Beckman: “A two-front war”

John Beckman,  CEO of the Building Industry Association of the Greater Valley, continues his debate with Stockton City Limits over sprawl and the cost of living here.

Because of the length of Beckman’s post, I am not going to put it in quotes. Here we go.

*     *     *

I now have a two front war on my hands; The Financial Cost of Sprawl on Cities, and The Financial Cost of Sprawl on Residents.  Along with a little skirmish about what valley residents actually want.

Allow me to start with the easy one.  What do valley residents want? 

From the often cited, quoted and ballyhooed Council of Infill Builders Study, January 2013:

Central Valley residents want mixed-use, walkable neighborhoods just as much as the rest of the state: The notion that valley residents simply prefer sprawl more than their peers in other parts of the state is unfounded. 37% of valley residents would prefer to rent or own an apartment or townhome with amenities within walking distance and a shorter commute. The average for the rest of the state was 39%, virtually the same.

If only 37% would prefer the ultimate in smart growth what about the rest of us?  That question is smartly answered in the Stockton City Limits blog of January 24, 2013:

Yet even as residents begin to show greater affinity for a mixture of housing types, most respondents ultimately still aspire to the big house with the sprawling yard. In fact, 84% said they would live in a large-lot house (though this number is unchanged from 2008 while all other housing types increased in popularity). However, saying you would live in a big house doesn’t necessarily mean that you can. Because mortgages will never be recklessly handed out as they were in the mid 2000s, the report estimates that 45,992 households that may want big houses won’t actually be able to afford them, meaning they will instead require less expensive attached or small lot housing.

Without relying on the hundreds of market surveys and consumer analysis reports commissioned by land developers when determining what to build based on consumer demand, I will simply rely on the words off the anti-sprawl website.  “84% said they would live in a large-lot house”.

If only large lot houses were more affordable more people would live in them.  However due to a wide range of government policies the type of housing most people want remains out of reach for them.  When people had the ability, through fake mortgages, to pick any type of housing they did not choose to buy up all the condos they could find.  There was no mass rush to bid up the price of townhomes or garden homes, no, they all wanted big large-lot houses.  If people really wanted condos or townhomes or anything along those lines they would have opted for that type when given the freedom to choose without the cost being a factor.  That’s okay because consumer choice is not really what the sprawl debate is all about.  It seems to be more about showing people how they should live as opposed to how they have chosen to live.  On to the two-front war.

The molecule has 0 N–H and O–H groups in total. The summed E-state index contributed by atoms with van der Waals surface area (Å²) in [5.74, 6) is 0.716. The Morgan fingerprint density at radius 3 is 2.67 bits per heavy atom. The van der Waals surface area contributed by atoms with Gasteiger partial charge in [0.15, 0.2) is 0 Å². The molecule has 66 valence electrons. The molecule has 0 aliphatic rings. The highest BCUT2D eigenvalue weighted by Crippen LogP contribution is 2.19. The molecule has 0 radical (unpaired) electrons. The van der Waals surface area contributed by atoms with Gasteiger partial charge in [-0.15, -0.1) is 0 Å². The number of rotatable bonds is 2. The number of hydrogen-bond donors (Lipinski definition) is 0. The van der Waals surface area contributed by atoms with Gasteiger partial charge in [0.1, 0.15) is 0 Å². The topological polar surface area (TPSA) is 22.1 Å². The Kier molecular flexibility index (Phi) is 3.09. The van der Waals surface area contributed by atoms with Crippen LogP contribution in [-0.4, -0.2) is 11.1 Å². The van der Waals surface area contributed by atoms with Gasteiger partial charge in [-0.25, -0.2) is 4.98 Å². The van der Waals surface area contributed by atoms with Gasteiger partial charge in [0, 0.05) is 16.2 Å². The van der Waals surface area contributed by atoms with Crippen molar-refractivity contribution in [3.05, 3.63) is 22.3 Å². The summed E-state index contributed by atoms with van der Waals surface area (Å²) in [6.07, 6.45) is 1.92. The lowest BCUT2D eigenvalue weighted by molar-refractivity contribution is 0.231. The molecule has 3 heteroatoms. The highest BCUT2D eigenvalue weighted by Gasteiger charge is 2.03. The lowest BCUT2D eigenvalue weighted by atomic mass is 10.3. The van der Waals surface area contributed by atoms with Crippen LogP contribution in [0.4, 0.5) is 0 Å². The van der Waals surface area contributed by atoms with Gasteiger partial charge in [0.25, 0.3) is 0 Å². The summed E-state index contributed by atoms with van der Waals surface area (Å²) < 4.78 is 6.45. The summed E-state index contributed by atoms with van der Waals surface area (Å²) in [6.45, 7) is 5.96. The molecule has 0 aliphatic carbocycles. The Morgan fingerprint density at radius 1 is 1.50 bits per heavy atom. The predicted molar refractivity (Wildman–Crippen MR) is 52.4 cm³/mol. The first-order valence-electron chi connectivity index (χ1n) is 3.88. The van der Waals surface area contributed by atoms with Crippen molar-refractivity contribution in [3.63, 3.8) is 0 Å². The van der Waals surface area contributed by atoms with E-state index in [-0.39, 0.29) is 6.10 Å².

The Financial Cost of Sprawl on Cities

On this front of the war we seemed to be bogged down in the semantics of how to decipher a study done in Fresno.  The anti-sprawl position is that I am fundamentally incorrect, misinterpreting the study and coming to erroneous conclusions.  The errors assigned to me are not understanding the difference between a “city-wide development” and a “specific development project” and focusing on the difference between the use of “per acre” and “per unit” calculations.  Allegedly because the Fresno study was a “straight one-to-one comparison between different city-wide scenarios of future growth” there is no need to calculate the number of units per acre which happens to be the cornerstone of my argument.

As a refresher here is the complete text from the Smart Growth America study regarding Fresno.  With my emphasis added. 

City of Fresno, CA

In preparing a new General Plan, the City of Fresno, CA, compared four different future development scenarios—one heavily weighted toward smart growth development, two weighted

toward conventional suburban development and one “hybrid” approach.  The smart growth alternative called for 43 percent of new residential development and 71 percent of non-residential development in smart growth locations. This alternative increased the geographical size of the city by 27 percent.  The most conventional suburban alternative called for 25 percent of all new residential development and between 42 percent of non-residential development in smart growth locations. This alternative increased the geographical size of the city by 36 percent.  The conclusions included the following: • The revenue per acre for the smart growth scenario is 45 percent higher than the revenue per acre for the most conventional suburban scenario—$2,300 versus $1,600 per acre. • The cost of providing services in the smart growth alternative was about 9 percent less on a per-capita basis than the cost of providing services in the conventional suburban alternative. • The smart growth scenario produced a bigger surplus for the city’s general fund—$24 million per year using current levels of service. The smart growth scenario also performed better than the conventional suburban scenario using a higher, preferred level of service called for in the city’s new General Plan.

In the appendix of the SGA study the only financial figures cited for the Fresno study are the following:

  Cost of Services Cost of Services Tax Revenue Tax Revenue
  Smart Growth Conventional Smart Growth Conventional
  Per Unit Per Unit Per Acre Per Acre
Fresno, CA